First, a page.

If you take a closer look at the queries that Power Query has created for you, you can often adapt them, rather than having to code it from scratch.

In the left hand window you have a list of queries.

You can see that in order to combine files, Power Query has created the query that you’re in – “Budget Example”. Power Query has also created some “helper queries”. Effectively this tells Power query to look at one file, transform it in a particular way, then apply this transformation to everything else it can find.

On the right hand side you have the Applied Steps.

This describes what Power Query has done, in what order.

If you’re new to Power Query, you need to know that you can go back through these steps, simply by clicking on them. And you can (carefully!) amend steps by pressing the settings wheel if it is present.

What I wanted to do was find a point in the query where the folder name was still there. It was still there in step “Renamed Columns1” but had disappeared as part of step “Removed Other Columns1”.

Going into the settings wheel for “Remove other columns” I could see exactly what needed to be done. I selected the column “Folder Path” (unticked in this picture).

The final query now looks like this.

And with a bit of tidying (using text extraction functions) you can get it to look something like this;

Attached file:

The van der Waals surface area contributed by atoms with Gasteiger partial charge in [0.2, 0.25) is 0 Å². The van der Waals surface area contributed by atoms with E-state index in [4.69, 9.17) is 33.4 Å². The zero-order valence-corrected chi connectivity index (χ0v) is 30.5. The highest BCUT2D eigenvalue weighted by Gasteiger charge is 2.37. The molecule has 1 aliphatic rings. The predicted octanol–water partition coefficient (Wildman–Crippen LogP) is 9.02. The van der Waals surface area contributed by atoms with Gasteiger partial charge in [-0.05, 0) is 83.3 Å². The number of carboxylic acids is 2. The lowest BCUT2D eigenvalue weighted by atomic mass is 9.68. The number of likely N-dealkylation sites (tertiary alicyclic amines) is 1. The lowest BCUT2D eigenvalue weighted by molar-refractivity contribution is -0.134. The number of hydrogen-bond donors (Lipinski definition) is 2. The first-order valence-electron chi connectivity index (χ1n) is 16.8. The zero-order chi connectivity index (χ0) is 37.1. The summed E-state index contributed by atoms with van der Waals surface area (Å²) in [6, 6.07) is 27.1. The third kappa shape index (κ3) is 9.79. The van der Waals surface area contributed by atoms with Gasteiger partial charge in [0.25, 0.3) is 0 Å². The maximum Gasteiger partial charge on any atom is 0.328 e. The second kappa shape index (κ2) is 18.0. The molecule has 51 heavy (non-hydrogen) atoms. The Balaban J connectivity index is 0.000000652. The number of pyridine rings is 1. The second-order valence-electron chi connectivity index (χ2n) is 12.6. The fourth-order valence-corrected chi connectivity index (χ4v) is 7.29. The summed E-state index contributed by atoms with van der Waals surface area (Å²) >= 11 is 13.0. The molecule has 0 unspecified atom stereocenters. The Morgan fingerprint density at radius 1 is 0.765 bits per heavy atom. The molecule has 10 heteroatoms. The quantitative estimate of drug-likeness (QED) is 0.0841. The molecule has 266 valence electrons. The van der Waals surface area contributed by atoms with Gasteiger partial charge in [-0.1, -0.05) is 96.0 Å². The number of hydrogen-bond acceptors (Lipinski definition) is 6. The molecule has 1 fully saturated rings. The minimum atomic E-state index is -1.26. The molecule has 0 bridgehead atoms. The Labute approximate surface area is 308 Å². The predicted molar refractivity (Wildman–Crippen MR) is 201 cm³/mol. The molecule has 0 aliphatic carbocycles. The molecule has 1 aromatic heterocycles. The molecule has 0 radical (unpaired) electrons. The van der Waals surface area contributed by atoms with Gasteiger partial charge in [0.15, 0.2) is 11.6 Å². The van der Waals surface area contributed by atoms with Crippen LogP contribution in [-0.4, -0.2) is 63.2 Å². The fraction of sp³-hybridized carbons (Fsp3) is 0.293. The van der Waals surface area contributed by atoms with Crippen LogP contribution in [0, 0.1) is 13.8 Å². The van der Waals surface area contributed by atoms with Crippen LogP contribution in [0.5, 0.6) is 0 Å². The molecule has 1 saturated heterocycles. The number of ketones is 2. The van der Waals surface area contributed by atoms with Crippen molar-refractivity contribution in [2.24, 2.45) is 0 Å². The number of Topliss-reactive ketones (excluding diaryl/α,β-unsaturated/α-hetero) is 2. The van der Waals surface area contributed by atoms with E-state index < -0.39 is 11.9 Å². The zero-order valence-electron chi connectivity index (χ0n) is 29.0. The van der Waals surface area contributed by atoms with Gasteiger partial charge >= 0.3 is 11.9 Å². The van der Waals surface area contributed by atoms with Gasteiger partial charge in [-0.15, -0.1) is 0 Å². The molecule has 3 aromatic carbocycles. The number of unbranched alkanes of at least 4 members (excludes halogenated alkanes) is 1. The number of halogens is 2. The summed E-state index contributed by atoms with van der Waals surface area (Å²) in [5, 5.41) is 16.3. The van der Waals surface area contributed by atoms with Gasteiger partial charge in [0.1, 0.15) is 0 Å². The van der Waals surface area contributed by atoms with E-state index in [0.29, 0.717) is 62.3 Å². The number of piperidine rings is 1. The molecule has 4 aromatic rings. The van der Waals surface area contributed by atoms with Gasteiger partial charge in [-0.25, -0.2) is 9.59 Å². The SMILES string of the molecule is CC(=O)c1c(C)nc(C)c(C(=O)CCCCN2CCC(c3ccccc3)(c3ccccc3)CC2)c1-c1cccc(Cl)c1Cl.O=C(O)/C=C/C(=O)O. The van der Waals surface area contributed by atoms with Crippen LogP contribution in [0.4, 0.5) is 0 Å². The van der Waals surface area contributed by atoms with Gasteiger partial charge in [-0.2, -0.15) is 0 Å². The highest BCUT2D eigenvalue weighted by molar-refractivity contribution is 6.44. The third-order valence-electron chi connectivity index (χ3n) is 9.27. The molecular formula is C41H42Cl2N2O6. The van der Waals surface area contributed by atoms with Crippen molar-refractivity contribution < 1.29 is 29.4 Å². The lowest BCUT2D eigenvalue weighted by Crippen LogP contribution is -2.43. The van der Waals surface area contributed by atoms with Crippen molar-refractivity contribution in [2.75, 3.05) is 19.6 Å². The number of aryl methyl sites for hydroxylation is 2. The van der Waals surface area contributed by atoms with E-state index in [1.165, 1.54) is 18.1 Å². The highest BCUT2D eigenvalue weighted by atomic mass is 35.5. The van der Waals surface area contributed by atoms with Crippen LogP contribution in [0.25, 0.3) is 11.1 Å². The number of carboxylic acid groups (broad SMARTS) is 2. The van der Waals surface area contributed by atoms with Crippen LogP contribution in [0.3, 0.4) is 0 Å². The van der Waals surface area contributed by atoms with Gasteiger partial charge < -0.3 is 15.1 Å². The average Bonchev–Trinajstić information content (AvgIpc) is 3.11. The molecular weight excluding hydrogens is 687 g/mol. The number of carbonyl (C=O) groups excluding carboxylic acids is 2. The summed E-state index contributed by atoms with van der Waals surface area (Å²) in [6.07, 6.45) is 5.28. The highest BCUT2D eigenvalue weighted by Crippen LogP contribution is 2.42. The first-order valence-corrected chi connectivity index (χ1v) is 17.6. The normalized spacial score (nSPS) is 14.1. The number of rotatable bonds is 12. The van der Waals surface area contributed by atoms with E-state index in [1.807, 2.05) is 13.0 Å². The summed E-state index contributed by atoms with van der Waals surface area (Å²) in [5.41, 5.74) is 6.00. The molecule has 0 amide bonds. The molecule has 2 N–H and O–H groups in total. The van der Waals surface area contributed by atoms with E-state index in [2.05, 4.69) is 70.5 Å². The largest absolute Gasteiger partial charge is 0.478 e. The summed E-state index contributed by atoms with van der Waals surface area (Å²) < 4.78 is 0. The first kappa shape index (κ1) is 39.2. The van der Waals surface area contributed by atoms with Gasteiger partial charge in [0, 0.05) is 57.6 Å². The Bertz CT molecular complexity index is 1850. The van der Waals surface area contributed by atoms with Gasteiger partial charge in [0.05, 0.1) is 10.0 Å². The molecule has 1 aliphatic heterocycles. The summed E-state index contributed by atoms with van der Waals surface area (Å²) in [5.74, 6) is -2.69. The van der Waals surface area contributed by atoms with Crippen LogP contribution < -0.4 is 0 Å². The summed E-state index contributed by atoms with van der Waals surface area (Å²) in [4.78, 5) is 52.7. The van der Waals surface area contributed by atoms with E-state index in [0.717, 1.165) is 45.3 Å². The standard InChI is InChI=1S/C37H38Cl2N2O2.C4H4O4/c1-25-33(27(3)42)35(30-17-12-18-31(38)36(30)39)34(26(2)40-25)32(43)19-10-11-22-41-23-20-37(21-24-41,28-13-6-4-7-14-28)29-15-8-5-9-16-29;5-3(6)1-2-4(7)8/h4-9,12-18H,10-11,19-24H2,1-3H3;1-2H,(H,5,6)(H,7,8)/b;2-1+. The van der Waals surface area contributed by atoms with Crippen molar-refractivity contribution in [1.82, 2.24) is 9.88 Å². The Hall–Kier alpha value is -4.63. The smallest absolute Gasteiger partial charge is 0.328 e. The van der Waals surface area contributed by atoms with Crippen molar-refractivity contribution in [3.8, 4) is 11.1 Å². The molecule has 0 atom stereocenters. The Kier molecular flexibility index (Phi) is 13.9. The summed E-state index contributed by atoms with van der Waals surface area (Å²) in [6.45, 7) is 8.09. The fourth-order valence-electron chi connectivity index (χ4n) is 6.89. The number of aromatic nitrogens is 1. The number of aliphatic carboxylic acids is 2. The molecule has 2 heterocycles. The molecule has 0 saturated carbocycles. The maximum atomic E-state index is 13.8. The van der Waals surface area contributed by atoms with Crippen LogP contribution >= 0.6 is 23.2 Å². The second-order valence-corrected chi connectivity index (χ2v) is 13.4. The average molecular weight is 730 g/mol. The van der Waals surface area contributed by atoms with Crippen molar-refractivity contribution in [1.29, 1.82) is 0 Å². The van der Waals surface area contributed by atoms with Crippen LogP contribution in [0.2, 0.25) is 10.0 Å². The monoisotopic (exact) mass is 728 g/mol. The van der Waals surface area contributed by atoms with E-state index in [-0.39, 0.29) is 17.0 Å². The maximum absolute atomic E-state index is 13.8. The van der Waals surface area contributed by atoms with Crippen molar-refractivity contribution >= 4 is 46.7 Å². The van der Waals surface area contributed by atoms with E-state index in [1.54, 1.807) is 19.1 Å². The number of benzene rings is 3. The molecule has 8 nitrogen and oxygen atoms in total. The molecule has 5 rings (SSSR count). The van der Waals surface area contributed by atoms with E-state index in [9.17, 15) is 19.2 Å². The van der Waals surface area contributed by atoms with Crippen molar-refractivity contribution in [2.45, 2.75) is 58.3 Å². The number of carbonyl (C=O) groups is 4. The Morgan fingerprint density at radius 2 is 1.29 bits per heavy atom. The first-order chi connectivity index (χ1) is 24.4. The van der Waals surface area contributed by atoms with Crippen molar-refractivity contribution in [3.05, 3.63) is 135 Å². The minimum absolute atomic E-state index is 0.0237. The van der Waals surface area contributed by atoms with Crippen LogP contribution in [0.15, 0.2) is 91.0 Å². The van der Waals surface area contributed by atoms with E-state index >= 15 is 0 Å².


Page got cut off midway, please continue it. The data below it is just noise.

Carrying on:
Sharepoint connection issue

Another issue I had was how to deal with data in Sharepoint. Because this was for a charity, they were using the free Business version of Microsoft365, not the Enterprise version. This means that you cannot connect directly to a Sharepoint folder.

However, there is a way round this. I set up a synchronized folder using OneDrive so that the budgets folder (complete with structure) was synchronized to my desktop. Then I pointed the query at the desktop version.

I don’t think this is ideal, as if anyone else wanted to run the query they would need to also do this and amend the navigation path in the query before it would work. But it’s a useful trick to know.

Future proofing – what if you want to add more periods?

When designing something like this, you always need to think about future proofing. Because I was looking at a moving five year forecast, I needed to make sure that if new periods were added into any of the forecast files it would still work.

Power Query is column based, and as such it gets upset very quickly if your columns change name, disappear, increase etc. It’s always possible to get round this with the right steps, but it helps to have thought of it before you get too far down the design route.

In this case, I found this excellent blog post which explains how you can ensure that your query will include new columns.

In conclusion

I’ve written this post to demonstrate that a little Power Query knowledge can take you a long way. I had never learned how to add new columns into a query before, but I assumed it would be possible, g**gled it and applied the results to what I was trying to do.